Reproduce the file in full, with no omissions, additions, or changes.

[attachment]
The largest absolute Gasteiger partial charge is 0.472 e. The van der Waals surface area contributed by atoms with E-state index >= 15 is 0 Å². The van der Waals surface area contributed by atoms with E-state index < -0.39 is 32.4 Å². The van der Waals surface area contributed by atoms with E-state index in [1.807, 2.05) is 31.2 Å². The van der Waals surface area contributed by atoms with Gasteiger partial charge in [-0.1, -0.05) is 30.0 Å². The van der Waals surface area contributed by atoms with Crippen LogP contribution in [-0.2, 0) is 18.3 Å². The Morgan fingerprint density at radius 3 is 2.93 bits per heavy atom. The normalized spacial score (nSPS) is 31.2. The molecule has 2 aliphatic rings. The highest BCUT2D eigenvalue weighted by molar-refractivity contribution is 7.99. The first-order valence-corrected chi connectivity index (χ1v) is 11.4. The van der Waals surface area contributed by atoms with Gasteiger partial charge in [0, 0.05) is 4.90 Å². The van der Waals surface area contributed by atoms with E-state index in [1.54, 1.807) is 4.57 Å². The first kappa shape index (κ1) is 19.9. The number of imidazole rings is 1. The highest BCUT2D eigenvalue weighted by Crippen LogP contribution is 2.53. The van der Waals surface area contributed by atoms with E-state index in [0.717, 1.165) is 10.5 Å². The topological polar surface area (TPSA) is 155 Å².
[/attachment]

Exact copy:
The largest absolute Gasteiger partial charge is 0.472 e. The van der Waals surface area contributed by atoms with E-state index >= 15 is 0 Å². The van der Waals surface area contributed by atoms with E-state index < -0.39 is 32.4 Å². The van der Waals surface area contributed by atoms with E-state index in [1.807, 2.05) is 31.2 Å². The van der Waals surface area contributed by atoms with Gasteiger partial charge in [-0.1, -0.05) is 30.0 Å². The van der Waals surface area contributed by atoms with Crippen LogP contribution in [-0.2, 0) is 18.3 Å². The Morgan fingerprint density at radius 3 is 2.93 bits per heavy atom. The normalized spacial score (nSPS) is 31.2. The molecule has 2 aliphatic rings. The highest BCUT2D eigenvalue weighted by molar-refractivity contribution is 7.99. The first-order valence-corrected chi connectivity index (χ1v) is 11.4. The van der Waals surface area contributed by atoms with Gasteiger partial charge in [0, 0.05) is 4.90 Å². The van der Waals surface area contributed by atoms with E-state index in [1.54, 1.807) is 4.57 Å². The first kappa shape index (κ1) is 19.9. The number of imidazole rings is 1. The highest BCUT2D eigenvalue weighted by Crippen LogP contribution is 2.53. The van der Waals surface area contributed by atoms with E-state index in [0.717, 1.165) is 10.5 Å². The topological polar surface area (TPSA) is 155 Å².